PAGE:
WHILE THIS WAS THE PREDOMINANT economic view following WWII, it certainly was not universal. Economist Milton Friedman was its foremost critic, explaining inflation as simply money creation in excess of output, and his work helped sap inflation’s theoretical foundation. More significantly, economic performance in the 1960s and 1970s frayed the positive connection between inflation and lower unemployment. Maintaining steady levels of unemployment then began requiring increasing levels of inflation — termed stagflation.
Finally, increasing inflation levels began yielding increasing levels of unemployment. Friedman’s 1977 Nobel lecture occurred at that economic juncture: “The present situation cannot last. It will either degenerate into hyperinflation and radical change, or institutions will adjust to a situation of chronic inflation, or governments will adopt policies that will produce a low rate of inflation and less government intervention into the fixing of prices.”
The decision at this crossroads was to turn away from inflation. Despite an array of history, economists, governments, and policy-makers, inflation was swept away in just a quarter of a century. And it happened globally, not just in the U.S. Instead of desirable policy to be pursued, inflation now universally carries the mark of economic failure.
Such sudden and widespread a collapse in thought and practice rarely happens. Yet theory has now discredited, experience repudiated, and the electorate renounced it.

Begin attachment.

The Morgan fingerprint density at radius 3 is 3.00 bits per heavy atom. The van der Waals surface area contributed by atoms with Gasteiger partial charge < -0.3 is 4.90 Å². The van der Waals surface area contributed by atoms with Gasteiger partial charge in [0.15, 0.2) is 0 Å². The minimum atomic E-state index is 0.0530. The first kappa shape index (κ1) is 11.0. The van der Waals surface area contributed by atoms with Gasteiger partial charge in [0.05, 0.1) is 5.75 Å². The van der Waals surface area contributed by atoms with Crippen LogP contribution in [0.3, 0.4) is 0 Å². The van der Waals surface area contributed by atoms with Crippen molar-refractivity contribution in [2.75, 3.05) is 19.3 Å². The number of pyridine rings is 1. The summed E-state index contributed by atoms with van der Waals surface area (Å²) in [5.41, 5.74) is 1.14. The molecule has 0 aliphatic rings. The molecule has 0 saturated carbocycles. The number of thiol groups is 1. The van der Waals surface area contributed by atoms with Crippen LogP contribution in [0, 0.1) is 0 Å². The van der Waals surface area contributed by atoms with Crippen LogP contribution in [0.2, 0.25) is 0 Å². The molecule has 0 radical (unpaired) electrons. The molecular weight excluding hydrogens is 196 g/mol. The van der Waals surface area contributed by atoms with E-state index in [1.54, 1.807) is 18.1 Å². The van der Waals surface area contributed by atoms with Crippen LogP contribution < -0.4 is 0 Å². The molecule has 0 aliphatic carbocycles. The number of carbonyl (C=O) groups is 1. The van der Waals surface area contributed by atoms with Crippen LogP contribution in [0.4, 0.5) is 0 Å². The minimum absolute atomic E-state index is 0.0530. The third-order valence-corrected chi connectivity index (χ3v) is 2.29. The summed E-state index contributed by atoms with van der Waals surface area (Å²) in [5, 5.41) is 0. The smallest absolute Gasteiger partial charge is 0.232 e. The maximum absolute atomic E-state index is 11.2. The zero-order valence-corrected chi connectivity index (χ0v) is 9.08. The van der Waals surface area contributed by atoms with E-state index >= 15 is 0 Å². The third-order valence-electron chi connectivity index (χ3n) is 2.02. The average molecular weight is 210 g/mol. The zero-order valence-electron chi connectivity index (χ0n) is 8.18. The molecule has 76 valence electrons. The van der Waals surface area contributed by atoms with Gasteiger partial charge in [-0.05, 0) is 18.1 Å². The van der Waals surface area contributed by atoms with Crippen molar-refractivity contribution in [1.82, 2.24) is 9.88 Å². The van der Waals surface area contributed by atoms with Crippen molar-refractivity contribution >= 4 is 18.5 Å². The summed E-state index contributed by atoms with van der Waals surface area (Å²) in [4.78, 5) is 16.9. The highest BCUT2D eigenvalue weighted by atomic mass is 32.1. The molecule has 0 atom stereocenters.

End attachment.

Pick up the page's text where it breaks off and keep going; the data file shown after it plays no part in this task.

SUCH ANIMADVERSION OFFERS us a couple of valuable reminders. One is the population’s improved economic condition. While many continue to insist that modern society pauperizes the bulk of her people, the changed perception of inflation argues otherwise. Today’s population is no longer dominated by debtors for whom inflation offers relief. They are now largely asset holders for whom inflation is now a threat.
The demise of inflation’s acceptability also reminds us of the limits of conventional wisdom. This was no minor policy that fell from grace. Governments and economies espoused it and rested on it. Yet ultimately expertise extends no further than experience. Within a generation that experience re-educated over a century of thought and rewrote the verdict on inflation around the world. By so doing, it continues to caution us on accepting the consensus of certitude.
Finally, inflation’s fall from grace should remind conservatives they are winning the economic war. The last quarter of a century has seen not only inflation’s demise but a host of the Left’s economic tools. State-run economies are historical relics, as are price controls and rationing. Though they now seem antiquated, all existed relatively recently. In their absence, markets are freer, more widespread, and the world’s population is benefiting accordingly. To apply Friedman’s verdict on inflation more broadly: “brute experience [has] proved far more potent than the strongest of political or ideological preferences.” Inevitably, such will always be the case.